Nevertheless, it is kind of addictive to play. It makes you think on border expansion and also how to eliminate other players for good.

    You can easily use successful strategies from Risk to win in this game. I have presented many strategies in my book Risk (Total Diplomacy: The Art of Winning Risk) and there is a dedicated website for the book and risk strategies. It is sometimes amazing how certain tactics are universal and can be applied to games that look completely different and even have different rules. Strategy after all can be timeless. This is beautify demonstrated by the success of Sun Tzu's Art of War after so many years.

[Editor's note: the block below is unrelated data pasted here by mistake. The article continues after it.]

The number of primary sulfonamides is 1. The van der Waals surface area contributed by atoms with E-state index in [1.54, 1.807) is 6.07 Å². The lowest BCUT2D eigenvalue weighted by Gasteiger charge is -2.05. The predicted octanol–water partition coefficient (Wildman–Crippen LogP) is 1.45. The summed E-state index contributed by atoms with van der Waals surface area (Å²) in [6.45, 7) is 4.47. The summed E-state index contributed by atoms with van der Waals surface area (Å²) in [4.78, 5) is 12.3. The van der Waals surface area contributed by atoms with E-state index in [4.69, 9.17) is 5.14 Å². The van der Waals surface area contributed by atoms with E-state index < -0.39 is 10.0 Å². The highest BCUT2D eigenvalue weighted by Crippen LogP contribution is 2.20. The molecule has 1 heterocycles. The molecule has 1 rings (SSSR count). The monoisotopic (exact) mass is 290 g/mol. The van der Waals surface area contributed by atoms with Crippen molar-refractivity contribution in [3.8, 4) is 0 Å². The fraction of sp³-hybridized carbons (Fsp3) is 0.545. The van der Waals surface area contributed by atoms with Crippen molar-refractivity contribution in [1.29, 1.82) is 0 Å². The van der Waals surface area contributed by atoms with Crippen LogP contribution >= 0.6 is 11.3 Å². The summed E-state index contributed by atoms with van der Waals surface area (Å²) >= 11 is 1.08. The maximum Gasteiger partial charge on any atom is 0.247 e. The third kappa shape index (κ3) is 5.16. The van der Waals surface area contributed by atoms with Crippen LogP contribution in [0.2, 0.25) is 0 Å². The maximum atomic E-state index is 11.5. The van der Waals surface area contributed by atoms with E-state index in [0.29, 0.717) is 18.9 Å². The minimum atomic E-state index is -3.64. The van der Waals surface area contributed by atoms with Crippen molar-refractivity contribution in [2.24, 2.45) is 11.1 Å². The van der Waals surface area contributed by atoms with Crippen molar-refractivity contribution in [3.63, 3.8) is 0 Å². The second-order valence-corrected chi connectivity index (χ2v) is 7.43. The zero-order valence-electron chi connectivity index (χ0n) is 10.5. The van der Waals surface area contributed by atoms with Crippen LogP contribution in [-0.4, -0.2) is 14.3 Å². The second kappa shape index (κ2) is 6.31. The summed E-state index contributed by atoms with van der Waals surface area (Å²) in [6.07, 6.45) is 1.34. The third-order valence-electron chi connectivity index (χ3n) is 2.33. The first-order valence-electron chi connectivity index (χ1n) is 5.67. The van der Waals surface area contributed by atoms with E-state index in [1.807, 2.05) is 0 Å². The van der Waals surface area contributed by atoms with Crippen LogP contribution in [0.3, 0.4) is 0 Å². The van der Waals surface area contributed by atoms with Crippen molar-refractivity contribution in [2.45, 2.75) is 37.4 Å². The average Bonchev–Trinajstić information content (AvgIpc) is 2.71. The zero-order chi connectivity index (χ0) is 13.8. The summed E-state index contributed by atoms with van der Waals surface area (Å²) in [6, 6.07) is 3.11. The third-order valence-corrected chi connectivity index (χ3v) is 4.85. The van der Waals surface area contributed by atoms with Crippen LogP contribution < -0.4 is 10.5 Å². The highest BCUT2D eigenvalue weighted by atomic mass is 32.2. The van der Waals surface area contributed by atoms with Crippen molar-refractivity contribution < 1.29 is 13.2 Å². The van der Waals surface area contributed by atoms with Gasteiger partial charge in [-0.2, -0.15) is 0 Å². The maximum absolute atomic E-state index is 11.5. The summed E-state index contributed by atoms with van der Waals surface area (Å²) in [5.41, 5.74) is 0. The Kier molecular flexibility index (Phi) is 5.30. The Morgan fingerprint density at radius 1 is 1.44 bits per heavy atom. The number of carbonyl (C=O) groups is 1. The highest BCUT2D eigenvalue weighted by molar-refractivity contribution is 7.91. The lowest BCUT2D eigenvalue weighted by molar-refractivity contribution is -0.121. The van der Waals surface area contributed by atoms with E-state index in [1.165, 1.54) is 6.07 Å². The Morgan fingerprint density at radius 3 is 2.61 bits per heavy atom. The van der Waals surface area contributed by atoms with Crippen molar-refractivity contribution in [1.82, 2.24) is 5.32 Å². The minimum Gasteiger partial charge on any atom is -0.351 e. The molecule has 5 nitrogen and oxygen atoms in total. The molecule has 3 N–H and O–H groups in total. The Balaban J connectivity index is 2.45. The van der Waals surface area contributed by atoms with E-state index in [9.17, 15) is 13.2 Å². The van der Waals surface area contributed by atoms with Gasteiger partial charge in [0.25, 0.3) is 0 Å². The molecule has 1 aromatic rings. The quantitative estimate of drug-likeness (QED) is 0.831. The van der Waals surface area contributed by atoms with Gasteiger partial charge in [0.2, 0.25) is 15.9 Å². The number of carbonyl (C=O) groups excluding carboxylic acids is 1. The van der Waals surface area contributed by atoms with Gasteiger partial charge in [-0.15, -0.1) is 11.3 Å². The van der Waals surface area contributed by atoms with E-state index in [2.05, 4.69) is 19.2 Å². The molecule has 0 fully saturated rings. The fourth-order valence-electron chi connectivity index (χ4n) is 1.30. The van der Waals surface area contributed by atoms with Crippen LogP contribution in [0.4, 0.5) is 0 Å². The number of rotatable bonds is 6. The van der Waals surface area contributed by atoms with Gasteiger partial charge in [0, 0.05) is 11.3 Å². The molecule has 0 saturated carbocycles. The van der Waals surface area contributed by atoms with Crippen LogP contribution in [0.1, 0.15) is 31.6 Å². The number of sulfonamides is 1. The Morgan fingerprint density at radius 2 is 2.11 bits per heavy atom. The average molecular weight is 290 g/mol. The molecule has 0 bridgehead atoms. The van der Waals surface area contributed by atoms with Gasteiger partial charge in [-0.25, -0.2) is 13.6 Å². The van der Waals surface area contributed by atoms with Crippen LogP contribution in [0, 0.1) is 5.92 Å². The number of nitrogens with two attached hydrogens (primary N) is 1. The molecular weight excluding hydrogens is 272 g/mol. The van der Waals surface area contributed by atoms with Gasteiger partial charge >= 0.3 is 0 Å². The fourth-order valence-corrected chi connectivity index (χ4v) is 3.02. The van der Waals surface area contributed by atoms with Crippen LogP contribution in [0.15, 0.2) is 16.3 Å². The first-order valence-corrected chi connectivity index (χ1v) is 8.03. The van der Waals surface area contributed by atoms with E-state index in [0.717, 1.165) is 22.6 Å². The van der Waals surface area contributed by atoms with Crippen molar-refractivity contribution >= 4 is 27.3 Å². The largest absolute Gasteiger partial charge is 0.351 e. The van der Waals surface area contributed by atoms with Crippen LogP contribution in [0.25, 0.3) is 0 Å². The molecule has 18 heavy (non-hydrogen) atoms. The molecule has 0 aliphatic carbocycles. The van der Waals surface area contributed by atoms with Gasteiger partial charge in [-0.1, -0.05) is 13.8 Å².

[Declaration: I am the author of the book and the website]

  21. the AI changes are the main thing i'd want to see. if you could pick them that'd be great, or even tune them. aggressiveness, acceptable risk levels, etc. it doesn't seem like the ai always even has the goal of connecting territories in mind. sometime it's pretty easy to trick them as well. on your turn, if you can seal off an opponent then make yourself look like the "dominant" player (the one everyone is ganging up on), the opponent will not attack through the weaker opponent even if it's the only way to stop you.

  22. well no one has posted here in a year. I just browsed by because I'm a dice wars addict. And thought I'd add a "how to improve" comment. Just one thing:

    when you conquer all the territories, zoom out so that your set of territories is just a patch in a larger game. No end. Perfect for solitaire.